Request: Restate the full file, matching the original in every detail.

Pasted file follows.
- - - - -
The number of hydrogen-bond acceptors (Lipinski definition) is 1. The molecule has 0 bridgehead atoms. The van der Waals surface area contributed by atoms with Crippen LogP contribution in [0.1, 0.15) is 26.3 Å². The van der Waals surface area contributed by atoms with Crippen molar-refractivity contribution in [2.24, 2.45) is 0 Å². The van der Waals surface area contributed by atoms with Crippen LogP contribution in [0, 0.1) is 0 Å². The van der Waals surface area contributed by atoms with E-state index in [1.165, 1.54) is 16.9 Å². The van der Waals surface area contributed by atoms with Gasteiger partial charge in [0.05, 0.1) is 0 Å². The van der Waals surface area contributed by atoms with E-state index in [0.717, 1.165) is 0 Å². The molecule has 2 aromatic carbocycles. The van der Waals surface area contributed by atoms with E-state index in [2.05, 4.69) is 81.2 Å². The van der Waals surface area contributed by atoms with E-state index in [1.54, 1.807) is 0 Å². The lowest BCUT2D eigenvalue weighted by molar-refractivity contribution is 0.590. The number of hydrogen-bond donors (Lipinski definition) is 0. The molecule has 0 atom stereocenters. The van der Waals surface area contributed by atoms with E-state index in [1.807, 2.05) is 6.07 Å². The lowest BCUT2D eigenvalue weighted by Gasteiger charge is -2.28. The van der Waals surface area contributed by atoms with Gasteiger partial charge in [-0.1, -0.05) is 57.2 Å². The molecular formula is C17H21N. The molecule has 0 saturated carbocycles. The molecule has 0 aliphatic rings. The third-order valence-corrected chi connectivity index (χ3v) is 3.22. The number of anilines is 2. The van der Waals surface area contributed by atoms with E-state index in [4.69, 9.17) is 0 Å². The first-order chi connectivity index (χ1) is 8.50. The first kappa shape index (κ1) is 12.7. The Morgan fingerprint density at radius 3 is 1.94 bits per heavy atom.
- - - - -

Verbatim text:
The number of hydrogen-bond acceptors (Lipinski definition) is 1. The molecule has 0 bridgehead atoms. The van der Waals surface area contributed by atoms with Crippen LogP contribution in [0.1, 0.15) is 26.3 Å². The van der Waals surface area contributed by atoms with Crippen molar-refractivity contribution in [2.24, 2.45) is 0 Å². The van der Waals surface area contributed by atoms with Crippen LogP contribution in [0, 0.1) is 0 Å². The van der Waals surface area contributed by atoms with E-state index in [1.165, 1.54) is 16.9 Å². The van der Waals surface area contributed by atoms with Gasteiger partial charge in [0.05, 0.1) is 0 Å². The van der Waals surface area contributed by atoms with E-state index in [0.717, 1.165) is 0 Å². The molecule has 2 aromatic carbocycles. The van der Waals surface area contributed by atoms with E-state index in [2.05, 4.69) is 81.2 Å². The van der Waals surface area contributed by atoms with E-state index in [1.54, 1.807) is 0 Å². The lowest BCUT2D eigenvalue weighted by molar-refractivity contribution is 0.590. The number of hydrogen-bond donors (Lipinski definition) is 0. The molecule has 0 atom stereocenters. The van der Waals surface area contributed by atoms with E-state index in [1.807, 2.05) is 6.07 Å². The lowest BCUT2D eigenvalue weighted by Gasteiger charge is -2.28. The van der Waals surface area contributed by atoms with Gasteiger partial charge in [-0.1, -0.05) is 57.2 Å². The molecular formula is C17H21N. The molecule has 0 saturated carbocycles. The molecule has 0 aliphatic rings. The third-order valence-corrected chi connectivity index (χ3v) is 3.22. The number of anilines is 2. The van der Waals surface area contributed by atoms with E-state index in [4.69, 9.17) is 0 Å². The first-order chi connectivity index (χ1) is 8.50. The first kappa shape index (κ1) is 12.7. The Morgan fingerprint density at radius 3 is 1.94 bits per heavy atom.